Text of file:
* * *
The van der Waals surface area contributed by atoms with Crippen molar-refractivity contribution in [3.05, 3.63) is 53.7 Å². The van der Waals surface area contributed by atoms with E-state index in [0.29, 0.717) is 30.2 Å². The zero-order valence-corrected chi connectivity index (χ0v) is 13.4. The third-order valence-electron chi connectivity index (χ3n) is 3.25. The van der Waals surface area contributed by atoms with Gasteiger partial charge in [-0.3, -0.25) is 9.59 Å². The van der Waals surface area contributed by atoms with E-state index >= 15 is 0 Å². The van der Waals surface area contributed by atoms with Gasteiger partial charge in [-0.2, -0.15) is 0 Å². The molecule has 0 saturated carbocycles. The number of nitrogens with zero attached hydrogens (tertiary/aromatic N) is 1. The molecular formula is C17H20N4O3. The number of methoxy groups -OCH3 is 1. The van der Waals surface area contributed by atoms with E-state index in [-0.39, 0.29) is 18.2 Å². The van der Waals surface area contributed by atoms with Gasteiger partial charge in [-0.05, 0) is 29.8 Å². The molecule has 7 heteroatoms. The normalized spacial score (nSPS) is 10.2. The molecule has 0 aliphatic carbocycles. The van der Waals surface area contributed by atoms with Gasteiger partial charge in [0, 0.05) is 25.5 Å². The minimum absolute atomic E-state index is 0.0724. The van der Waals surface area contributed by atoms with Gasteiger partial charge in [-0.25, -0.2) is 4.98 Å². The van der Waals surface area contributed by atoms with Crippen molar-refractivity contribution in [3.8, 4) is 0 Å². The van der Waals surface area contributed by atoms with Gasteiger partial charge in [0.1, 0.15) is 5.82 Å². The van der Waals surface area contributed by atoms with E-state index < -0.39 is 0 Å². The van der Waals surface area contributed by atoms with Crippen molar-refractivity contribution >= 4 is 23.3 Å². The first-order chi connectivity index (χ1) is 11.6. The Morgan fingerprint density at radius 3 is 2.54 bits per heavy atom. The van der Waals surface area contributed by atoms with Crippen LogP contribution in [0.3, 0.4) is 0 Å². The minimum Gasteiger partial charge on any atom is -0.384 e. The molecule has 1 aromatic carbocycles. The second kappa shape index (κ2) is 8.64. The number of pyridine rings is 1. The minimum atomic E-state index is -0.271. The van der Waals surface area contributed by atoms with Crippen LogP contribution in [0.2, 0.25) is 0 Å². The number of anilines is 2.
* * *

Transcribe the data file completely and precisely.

The van der Waals surface area contributed by atoms with Crippen molar-refractivity contribution in [3.05, 3.63) is 53.7 Å². The van der Waals surface area contributed by atoms with E-state index in [0.29, 0.717) is 30.2 Å². The zero-order valence-corrected chi connectivity index (χ0v) is 13.4. The third-order valence-electron chi connectivity index (χ3n) is 3.25. The van der Waals surface area contributed by atoms with Gasteiger partial charge in [-0.3, -0.25) is 9.59 Å². The van der Waals surface area contributed by atoms with E-state index >= 15 is 0 Å². The van der Waals surface area contributed by atoms with Gasteiger partial charge in [-0.2, -0.15) is 0 Å². The molecule has 0 saturated carbocycles. The number of nitrogens with zero attached hydrogens (tertiary/aromatic N) is 1. The molecular formula is C17H20N4O3. The number of methoxy groups -OCH3 is 1. The van der Waals surface area contributed by atoms with E-state index in [-0.39, 0.29) is 18.2 Å². The van der Waals surface area contributed by atoms with Gasteiger partial charge in [-0.05, 0) is 29.8 Å². The molecule has 7 heteroatoms. The normalized spacial score (nSPS) is 10.2. The molecule has 0 aliphatic carbocycles. The van der Waals surface area contributed by atoms with Gasteiger partial charge in [0, 0.05) is 25.5 Å². The minimum absolute atomic E-state index is 0.0724. The van der Waals surface area contributed by atoms with Gasteiger partial charge in [-0.25, -0.2) is 4.98 Å². The van der Waals surface area contributed by atoms with Crippen molar-refractivity contribution in [3.8, 4) is 0 Å². The van der Waals surface area contributed by atoms with Gasteiger partial charge in [0.1, 0.15) is 5.82 Å². The van der Waals surface area contributed by atoms with E-state index < -0.39 is 0 Å². The van der Waals surface area contributed by atoms with Crippen molar-refractivity contribution >= 4 is 23.3 Å². The first-order chi connectivity index (χ1) is 11.6. The Morgan fingerprint density at radius 3 is 2.54 bits per heavy atom. The van der Waals surface area contributed by atoms with Crippen LogP contribution in [0.3, 0.4) is 0 Å². The minimum Gasteiger partial charge on any atom is -0.384 e. The molecule has 1 aromatic carbocycles. The second kappa shape index (κ2) is 8.64. The number of pyridine rings is 1. The minimum atomic E-state index is -0.271. The van der Waals surface area contributed by atoms with Crippen LogP contribution in [0.2, 0.25) is 0 Å². The number of anilines is 2.